Iran is a country that conjures up so many negative stereotypes. Terrorism, religious extremism, people protesting in the streets chanting “Death to America” or “Death to Israel.” Michael went to visit Iran in 2017, and found that this is nowhere near the case. Iran is a country of contradictions: at once, a place that “officially” has poor relations with the west and a citizenry that embraces it, somewhat. It’s a country that is an Islamic Republic, but where you rarely hear people speak of religion – at least not in the cities. It is a country where westerners believe women are oppressed, but there is no clear indication of such oppression – at least in public. Because of all this, Iran tourism is not really “a thing.”

Should you visit Iran? Of course, that’s a decision you have to make for yourself based on your unique circumstances. But you should not leave it off your list out of fear or ignorance. Iran is a special place, and if you choose to visit, you will very likely be as surprised as I was when I visited. From the people who live there to the architecture and UNESCO World Heritage sites like Persepolis, there is something in Iran to suit almost any traveler’s style and budget.

Persepolis: Iran tourism for Americans and Canadians
Persepolis, a UNESCO World Heritage Site

Iran Tourism for Americans and Canadians is different than for others. If you are a U.S. or Canadian citizen looking to visit Iran, then look no further. From getting a visa to the unique circumstances you’ll encounter as a citizen of one of these countries, this is your guide. We will cover:

  • Visas
  • Tour arrangements
  • Safety in general
  • LGBT safety
  • Hotels in major cities
  • Food
  • Money
  • What to pack (and not to pack)
  • …and more

And even if you’re not American or Canadian, there is some great information here for you. Iran is so much more than what you think you already know. Iran is food, people, places, and fun. Check out some of the things Michael discovered when he visited by clicking on a section below.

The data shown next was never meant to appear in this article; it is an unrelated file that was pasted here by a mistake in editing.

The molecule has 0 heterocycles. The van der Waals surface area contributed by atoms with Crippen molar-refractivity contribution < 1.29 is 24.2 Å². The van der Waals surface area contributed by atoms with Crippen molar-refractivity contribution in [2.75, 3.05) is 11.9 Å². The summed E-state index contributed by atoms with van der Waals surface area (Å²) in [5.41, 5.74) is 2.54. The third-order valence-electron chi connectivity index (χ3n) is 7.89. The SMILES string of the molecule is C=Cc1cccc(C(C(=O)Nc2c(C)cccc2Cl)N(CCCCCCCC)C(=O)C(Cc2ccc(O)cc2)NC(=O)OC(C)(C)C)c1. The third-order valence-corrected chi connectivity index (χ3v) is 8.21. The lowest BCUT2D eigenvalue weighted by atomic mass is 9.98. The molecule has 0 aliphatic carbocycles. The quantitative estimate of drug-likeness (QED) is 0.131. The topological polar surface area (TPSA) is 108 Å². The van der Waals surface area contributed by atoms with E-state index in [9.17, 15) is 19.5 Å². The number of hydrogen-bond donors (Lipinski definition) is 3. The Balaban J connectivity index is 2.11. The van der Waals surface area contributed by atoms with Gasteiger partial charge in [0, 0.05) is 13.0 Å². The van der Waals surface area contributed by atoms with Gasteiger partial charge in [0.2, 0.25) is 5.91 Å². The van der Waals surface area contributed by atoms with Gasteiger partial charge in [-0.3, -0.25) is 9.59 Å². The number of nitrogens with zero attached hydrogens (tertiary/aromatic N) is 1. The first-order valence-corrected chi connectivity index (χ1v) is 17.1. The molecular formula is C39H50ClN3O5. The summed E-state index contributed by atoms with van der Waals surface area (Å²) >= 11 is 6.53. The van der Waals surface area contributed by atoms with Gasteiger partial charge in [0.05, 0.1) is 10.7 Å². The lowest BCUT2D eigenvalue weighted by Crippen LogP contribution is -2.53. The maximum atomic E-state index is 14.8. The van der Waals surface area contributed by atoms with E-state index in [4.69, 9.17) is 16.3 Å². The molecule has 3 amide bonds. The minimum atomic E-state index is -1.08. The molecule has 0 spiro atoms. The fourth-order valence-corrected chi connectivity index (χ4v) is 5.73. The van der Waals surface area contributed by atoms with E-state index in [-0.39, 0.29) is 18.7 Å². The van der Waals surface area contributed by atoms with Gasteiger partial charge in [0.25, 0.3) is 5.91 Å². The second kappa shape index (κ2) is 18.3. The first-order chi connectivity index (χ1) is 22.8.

For More on Iran: When we travel, we use Lonely Planet. By buying a book at one of the links below, we get a small referral fee at no additional cost to you.

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Before You Go

Traveling to Iran requires a bit more planning than your average trip, especially if you are a citizen of the U.S. or Canada. Because these countries have no real diplomatic relations with Iran, there are things you need to do before you go that other travelers don’t. Don’t make the mistakes I did (like booking a flight before you planned your tour).

From visas to some of the restrictions you may encounter – it’s all here.

Click here to learn more

Things to See

When you’re in Iran, chances are, you’ll be confined to the major cities as an American or Canadian. When I was there, I visited Tehran, Shiraz, Isfahan, Kashan, and Yazd with a side trip to Abyaneh, a small, red mountain village Between Isfahan and Kashan.

Generally-speaking (and depending on the length of your trip) you’ll visit the main cities. If you’re staying longer than a couple of weeks, you’ll probably get out into the countryside more than I did. Here, I’ll tell you about the things to see and do in the cities that you’ll almost certainly encounter on your trip.

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Places to Stay

I visited five cities in Iran. Normally I would stay in hostels or use Couchsurfing; but in Iran, that was not really an option for me. My tour company booked hotels for me in advance in the cities I visited. And I think they did a pretty good job, considering the price I paid the the tour.

The bad news: I didn’t get to meet many people like I normally do. The good news: they were all pretty good hotels that I think you’d find pretty decent as well if you decided to use them.

Click here to learn more